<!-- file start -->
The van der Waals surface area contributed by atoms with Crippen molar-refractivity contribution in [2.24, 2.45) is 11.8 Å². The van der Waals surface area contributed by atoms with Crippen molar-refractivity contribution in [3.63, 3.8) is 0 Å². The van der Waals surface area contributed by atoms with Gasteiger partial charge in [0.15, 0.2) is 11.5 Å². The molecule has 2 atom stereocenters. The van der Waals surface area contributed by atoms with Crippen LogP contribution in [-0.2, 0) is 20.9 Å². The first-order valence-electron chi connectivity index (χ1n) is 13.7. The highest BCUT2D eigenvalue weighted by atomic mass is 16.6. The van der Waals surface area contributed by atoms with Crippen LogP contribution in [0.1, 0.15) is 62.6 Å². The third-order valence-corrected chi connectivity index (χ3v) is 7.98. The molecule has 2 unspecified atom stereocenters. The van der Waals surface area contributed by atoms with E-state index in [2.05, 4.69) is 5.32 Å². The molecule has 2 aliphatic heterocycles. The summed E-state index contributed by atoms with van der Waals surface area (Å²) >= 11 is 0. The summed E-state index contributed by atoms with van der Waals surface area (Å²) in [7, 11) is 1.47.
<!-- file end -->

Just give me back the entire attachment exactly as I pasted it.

The van der Waals surface area contributed by atoms with Crippen molar-refractivity contribution in [2.24, 2.45) is 11.8 Å². The van der Waals surface area contributed by atoms with Crippen molar-refractivity contribution in [3.63, 3.8) is 0 Å². The van der Waals surface area contributed by atoms with Gasteiger partial charge in [0.15, 0.2) is 11.5 Å². The molecule has 2 atom stereocenters. The van der Waals surface area contributed by atoms with Crippen LogP contribution in [-0.2, 0) is 20.9 Å². The first-order valence-electron chi connectivity index (χ1n) is 13.7. The highest BCUT2D eigenvalue weighted by atomic mass is 16.6. The van der Waals surface area contributed by atoms with Crippen LogP contribution in [0.1, 0.15) is 62.6 Å². The third-order valence-corrected chi connectivity index (χ3v) is 7.98. The molecule has 2 unspecified atom stereocenters. The van der Waals surface area contributed by atoms with E-state index in [2.05, 4.69) is 5.32 Å². The molecule has 2 aliphatic heterocycles. The summed E-state index contributed by atoms with van der Waals surface area (Å²) >= 11 is 0. The summed E-state index contributed by atoms with van der Waals surface area (Å²) in [7, 11) is 1.47.